Subject: Re: a stocks and dividends question
From: robin <robin@roblimo.com>
Date: Sat, 11 Jan 2003 12:22:11 -0500


> But think about it.  Robin, Ben, and Tom write like managements are
> the enemy and untrustworthy.  Huh?  Ain't this FSB?  As Pogo says, "we
> have met the enemy, and he is us."  I think in this context it's
> reasonable to assume that _we_ are productive and _our_ investors
> won't have too much difficulty getting straght numbers from us.

Hah. I've interviewed too many corporate "C-level" people for business 
stories to have much faith left. (Ditto top-level government folks, of 
course). Questions are so routinely ducked and answers are so routinely 
obfuscated that yes, I assume managements aren't to be trusted until 
proven otherwise.

I believe the business/economic/investment thinking that has dominated 
the U.S. for the past 20+ years is unhealthy for 90% of the population 
90% of the time, and I have severe doubts about the ability of Free 
Software to fit into a business climate where "venture capital" and 
"exit strategy" are common phrases. I suspect that healthy, long-term 
Free Software and Open Source businesses are more likely to be small 
than large, may be entirely or partially worker-owned, and that most of 
them probably will not be public companies.

Why shouldn't a business's objective be to earn a reasonable, stable 
return for its founders and outside investors (if it has any), year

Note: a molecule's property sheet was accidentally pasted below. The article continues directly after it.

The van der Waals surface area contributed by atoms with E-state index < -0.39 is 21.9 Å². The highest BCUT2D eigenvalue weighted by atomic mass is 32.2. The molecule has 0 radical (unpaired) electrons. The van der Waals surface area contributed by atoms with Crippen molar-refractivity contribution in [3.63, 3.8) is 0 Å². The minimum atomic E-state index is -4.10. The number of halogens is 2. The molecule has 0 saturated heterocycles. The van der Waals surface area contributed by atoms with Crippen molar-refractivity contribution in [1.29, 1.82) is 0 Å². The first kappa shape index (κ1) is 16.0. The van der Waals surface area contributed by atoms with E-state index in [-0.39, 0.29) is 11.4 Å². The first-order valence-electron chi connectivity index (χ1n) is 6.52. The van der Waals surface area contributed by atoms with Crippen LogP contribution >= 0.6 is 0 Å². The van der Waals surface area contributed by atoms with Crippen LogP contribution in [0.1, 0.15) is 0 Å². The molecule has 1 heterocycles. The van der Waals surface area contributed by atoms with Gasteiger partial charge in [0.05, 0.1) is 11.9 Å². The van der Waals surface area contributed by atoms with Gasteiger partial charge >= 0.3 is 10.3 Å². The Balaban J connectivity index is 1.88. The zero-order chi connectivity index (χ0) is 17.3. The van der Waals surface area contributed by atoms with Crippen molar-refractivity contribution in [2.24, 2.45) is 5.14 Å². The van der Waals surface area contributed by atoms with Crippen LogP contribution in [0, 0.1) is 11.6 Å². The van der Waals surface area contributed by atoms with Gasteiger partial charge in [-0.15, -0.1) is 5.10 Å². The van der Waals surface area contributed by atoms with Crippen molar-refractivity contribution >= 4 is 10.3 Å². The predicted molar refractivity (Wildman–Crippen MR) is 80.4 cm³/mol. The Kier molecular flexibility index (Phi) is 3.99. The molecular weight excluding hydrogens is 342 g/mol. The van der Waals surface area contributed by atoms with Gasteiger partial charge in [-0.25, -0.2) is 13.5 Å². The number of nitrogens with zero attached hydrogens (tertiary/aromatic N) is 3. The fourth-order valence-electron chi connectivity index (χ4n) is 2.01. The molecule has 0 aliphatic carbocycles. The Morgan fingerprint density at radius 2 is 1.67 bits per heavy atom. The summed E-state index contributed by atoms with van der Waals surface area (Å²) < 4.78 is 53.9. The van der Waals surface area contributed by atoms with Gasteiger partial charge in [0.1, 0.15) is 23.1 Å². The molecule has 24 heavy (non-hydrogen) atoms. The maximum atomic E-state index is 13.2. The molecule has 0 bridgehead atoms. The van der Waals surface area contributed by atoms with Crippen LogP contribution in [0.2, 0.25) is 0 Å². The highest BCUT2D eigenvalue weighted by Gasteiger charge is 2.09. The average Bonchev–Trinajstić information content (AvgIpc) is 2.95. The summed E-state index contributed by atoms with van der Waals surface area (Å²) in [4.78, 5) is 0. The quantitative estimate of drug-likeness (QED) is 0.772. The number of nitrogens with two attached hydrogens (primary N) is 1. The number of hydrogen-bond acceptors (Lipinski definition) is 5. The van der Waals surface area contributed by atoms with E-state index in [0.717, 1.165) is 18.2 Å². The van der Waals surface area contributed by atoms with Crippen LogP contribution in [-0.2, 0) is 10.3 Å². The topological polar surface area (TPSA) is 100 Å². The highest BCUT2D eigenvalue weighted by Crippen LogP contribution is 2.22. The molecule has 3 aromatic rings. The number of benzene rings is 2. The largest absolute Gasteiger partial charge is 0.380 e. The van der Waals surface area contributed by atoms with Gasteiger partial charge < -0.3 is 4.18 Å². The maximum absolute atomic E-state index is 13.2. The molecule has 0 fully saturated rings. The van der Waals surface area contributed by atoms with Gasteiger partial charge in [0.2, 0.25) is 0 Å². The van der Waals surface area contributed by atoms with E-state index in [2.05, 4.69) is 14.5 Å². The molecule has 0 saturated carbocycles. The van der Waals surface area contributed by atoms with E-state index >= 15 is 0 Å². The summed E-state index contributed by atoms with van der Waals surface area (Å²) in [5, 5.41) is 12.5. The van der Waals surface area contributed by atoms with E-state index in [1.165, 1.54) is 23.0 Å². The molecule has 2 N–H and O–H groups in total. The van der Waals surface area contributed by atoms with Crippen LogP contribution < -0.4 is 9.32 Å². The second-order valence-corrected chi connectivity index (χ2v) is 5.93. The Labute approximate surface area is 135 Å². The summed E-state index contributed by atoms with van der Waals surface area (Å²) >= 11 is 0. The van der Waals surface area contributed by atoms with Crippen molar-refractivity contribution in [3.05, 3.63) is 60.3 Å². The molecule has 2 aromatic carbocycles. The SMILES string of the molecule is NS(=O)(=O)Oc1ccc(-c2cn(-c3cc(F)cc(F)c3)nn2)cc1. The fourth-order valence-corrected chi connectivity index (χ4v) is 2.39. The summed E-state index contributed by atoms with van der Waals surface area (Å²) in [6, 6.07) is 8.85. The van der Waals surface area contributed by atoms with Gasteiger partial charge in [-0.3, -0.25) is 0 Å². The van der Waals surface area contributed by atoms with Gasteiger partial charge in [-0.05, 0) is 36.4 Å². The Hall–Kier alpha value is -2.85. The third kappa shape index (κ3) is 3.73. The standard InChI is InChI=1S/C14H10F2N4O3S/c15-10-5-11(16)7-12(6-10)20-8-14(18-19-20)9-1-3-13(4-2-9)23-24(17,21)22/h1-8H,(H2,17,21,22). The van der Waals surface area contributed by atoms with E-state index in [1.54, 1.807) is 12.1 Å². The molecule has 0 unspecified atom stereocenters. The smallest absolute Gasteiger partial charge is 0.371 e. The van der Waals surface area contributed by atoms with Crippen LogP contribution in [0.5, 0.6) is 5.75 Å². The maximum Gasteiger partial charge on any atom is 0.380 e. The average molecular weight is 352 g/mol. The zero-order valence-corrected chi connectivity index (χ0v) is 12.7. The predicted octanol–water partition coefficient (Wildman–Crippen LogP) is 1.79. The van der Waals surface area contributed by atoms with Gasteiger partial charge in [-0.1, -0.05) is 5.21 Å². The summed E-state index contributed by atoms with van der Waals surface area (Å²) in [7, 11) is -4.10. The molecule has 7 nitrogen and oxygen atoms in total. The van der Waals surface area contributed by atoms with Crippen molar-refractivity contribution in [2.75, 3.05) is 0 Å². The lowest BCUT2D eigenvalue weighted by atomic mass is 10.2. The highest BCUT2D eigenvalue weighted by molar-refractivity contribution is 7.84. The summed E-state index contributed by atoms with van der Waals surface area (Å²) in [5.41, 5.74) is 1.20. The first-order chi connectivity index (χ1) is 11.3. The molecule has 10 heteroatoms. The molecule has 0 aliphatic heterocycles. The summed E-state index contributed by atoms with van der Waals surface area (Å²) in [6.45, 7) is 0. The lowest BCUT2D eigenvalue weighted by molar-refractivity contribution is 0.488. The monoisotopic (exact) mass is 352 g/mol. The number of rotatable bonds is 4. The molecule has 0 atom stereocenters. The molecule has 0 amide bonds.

after year, with allowance for market variations? What is wrong with 
operating a business that has 5 - 50 employees who perform valuable 
tasks and are compensated fairly in return -- and feel they are truly 
part of the company and are willing to put in bursts of energy on its 
behalf when necessary, in return for which the company will make every 
possible effort to make sure those employees have permanent jobs and a 
decent retirement?

I am finding a growing crowd of Internet and software businesses that 
follow this model and earn modest but acceptable profits; where there is 
little or no divide between management and workers; and little or no 
time is spent on corporate politics or infighting, but everyone pays 
full attention to actually producing goods or services.

A CEO who is focused on the company's stock price, and spends much -- 
even most -- of his or her time dealing with investors and investment 
analysts, is simply not going to be as strong of a leader as one who is 
focused on the business itself. (I have developed this belief after 
observing many small and large businesses over the last 30 years. It may 
not fit in with current large-scale business thinking, but I firmly 
believe it to be true.)

Perhaps Free Software businesses have a greater chance of success if 
they are not burdened with the overhead -- and it is a *significant* 
overhead -- of dealing with venture capitalists, putting together IPOs, 
and the general madness (including regulatory compliance) involved in 
running a public company.

I also believe the old Unix pattern of small programs and scripts that 
each perform one function well is healthier than the Windows pattern of 
having huge, monolithic programs whose internal functions are not 
visible to users and may not even be well-understood by programmers who 
work for the companies that create those programs.

Another question that needs to be asked repeatedly, especially in the 
Free Software context: "What is success?"

Is it necessarily all about money? Are there other things in life that 
might be more important? Are we, indeed, just little robotic fixtures 
that exist only to perform statistical functions in defined roles as 
"consumers" or "investors" or "workers"?  Or is there more to life -- 
and work -- than this?


- Robin